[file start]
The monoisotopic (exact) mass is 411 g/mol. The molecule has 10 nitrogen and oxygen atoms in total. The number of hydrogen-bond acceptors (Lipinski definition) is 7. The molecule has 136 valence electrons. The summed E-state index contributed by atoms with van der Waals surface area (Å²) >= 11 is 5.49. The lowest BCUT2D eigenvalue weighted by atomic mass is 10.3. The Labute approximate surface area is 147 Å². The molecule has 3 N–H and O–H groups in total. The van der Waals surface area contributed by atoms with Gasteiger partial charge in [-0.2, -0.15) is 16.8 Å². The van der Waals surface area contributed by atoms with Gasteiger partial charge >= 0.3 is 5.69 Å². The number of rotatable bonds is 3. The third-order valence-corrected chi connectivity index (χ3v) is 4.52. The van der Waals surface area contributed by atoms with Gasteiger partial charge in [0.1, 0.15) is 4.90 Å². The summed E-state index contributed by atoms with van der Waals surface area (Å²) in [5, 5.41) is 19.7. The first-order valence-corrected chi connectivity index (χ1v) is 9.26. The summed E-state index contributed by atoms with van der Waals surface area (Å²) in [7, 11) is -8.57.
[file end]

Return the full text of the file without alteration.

The monoisotopic (exact) mass is 411 g/mol. The molecule has 10 nitrogen and oxygen atoms in total. The number of hydrogen-bond acceptors (Lipinski definition) is 7. The molecule has 136 valence electrons. The summed E-state index contributed by atoms with van der Waals surface area (Å²) >= 11 is 5.49. The lowest BCUT2D eigenvalue weighted by atomic mass is 10.3. The Labute approximate surface area is 147 Å². The molecule has 3 N–H and O–H groups in total. The van der Waals surface area contributed by atoms with Gasteiger partial charge in [-0.2, -0.15) is 16.8 Å². The van der Waals surface area contributed by atoms with Gasteiger partial charge >= 0.3 is 5.69 Å². The number of rotatable bonds is 3. The third-order valence-corrected chi connectivity index (χ3v) is 4.52. The van der Waals surface area contributed by atoms with Gasteiger partial charge in [0.1, 0.15) is 4.90 Å². The summed E-state index contributed by atoms with van der Waals surface area (Å²) in [5, 5.41) is 19.7. The first-order valence-corrected chi connectivity index (χ1v) is 9.26. The summed E-state index contributed by atoms with van der Waals surface area (Å²) in [7, 11) is -8.57.